Technicolor Offers Color and 4K Certification Programs
The Technicolor process for color motion pictures was invented in 1916. Since then, the process and the companies behind it have changed considerably, but Technicolor is still synonymous with state-of-the-art Hollywood technology.
In a program designed to leverage that cachet, Technicolor began partnering with color calibration software company Portrait Displays last year to provide a color certification program for PCs and mobile devices. More recently, Technicolor also began offering 4K image certification for 2K to 4K image conversion (rather than to actual devices), supplying its first Image Certification to Marseille Networks for its system-on-a-chip designed to deliver 4K TV content.
Technicolor’s color specification is based on software from Portrait Displays, which is designed to be used by OEMs to fine tune screens for color accuracy. The result should be consistent color across all certified devices. The colors seen in movies watched on certified laptops, tablets, and smartphones will match exactly those intended by the creators of the movies. The certification will also extend to online shopping – so you don’t buy a yellow sweater online thinking it is green, for example – and to videos and photos taken by consumers. Licensed OEMS will be able to offer the certification logos on their products (Fig. 1).
Both the color and 4K device-certification programs were announced some time ago (the color one in 2012 and the 4K one last summer), but rollout has only recently begun, with the Toshiba BDX4600 Blu-ray player receiving 4K image certification.
Fig. 1: These logos will appear on color-certified devices.
Lighting Exhibition Features OLEDs and LEDs
A unique exhibition under way in Germany right now features lighting technologies based on LEDs, OLEDs, and other materials. In addition to demos of state-of-the-art lighting design, including walk-in installations (Fig. 2), the “Lightopia” exhibition includes a mock laboratory (Fig. 3) designed to explain the science behind LEDs and OLEDs. The show also examines the historical role that lighting has played in shaping human environments, including its environmental ramifications. Lightopia is taking place at the Vitra Design Museum in Weil am Rhein (Germany) through March 16, 2014. The exhibition is sponsored in part by Merck, which developed many of the materials used in the exhibits.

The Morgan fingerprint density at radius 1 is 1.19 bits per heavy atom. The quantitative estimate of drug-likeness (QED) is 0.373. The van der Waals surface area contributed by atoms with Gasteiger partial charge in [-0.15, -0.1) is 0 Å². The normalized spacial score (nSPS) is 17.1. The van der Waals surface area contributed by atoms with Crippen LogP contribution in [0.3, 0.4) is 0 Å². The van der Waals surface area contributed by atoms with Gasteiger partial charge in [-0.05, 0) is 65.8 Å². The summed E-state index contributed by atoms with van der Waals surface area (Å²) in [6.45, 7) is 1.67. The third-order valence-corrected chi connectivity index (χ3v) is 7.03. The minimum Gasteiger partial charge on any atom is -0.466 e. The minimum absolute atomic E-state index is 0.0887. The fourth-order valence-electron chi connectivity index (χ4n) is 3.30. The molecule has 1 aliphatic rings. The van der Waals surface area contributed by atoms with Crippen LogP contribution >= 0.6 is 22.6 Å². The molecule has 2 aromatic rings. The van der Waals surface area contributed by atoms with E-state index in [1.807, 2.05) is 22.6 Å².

“Innovative lighting offers new application possibilities, which require close collaboration between designers and manufacturers,” says Jolanthe Kugler, curator of the exhibition. After its run at the Vitra Design Museum, Lightopia will go on tour to other museums throughout the world.
Fig. 2: The Lightopia exhibition at the Vitra Design Museum features walk-in installations such as this fluorescent-based work by artist Carlos Cruz-Diez. Image courtesy © Carlos Cruz-DieIz & Adagp, Paris 2013.
Fig. 3: Merck contributed a mock laboratory exhibit to Lightopia that was designed to explain how LEDs and OLEDs are made. Image courtesy Merck.
Samsung/Cheil Industries to Acquire Novaled
Samsung Electronics and Samsung affiliate Cheil Industries have signed an agreement to acquire OLED technologies and materials provider Novaled in a transaction valuing Novaled at €260 million
According to a press release from Novaled,1 Cheil Industries, a leading display materials supplier, will acquire a majority stake of approximately 50% in Novaled. Samsung Electronics will acquire approximately 40%. The remaining stake of approximately 10% is currently held by Samsung Venture Investment, which will maintain its current shareholding. The transaction includes a €30 million contingent payment, which is conditional on reaching certain milestones.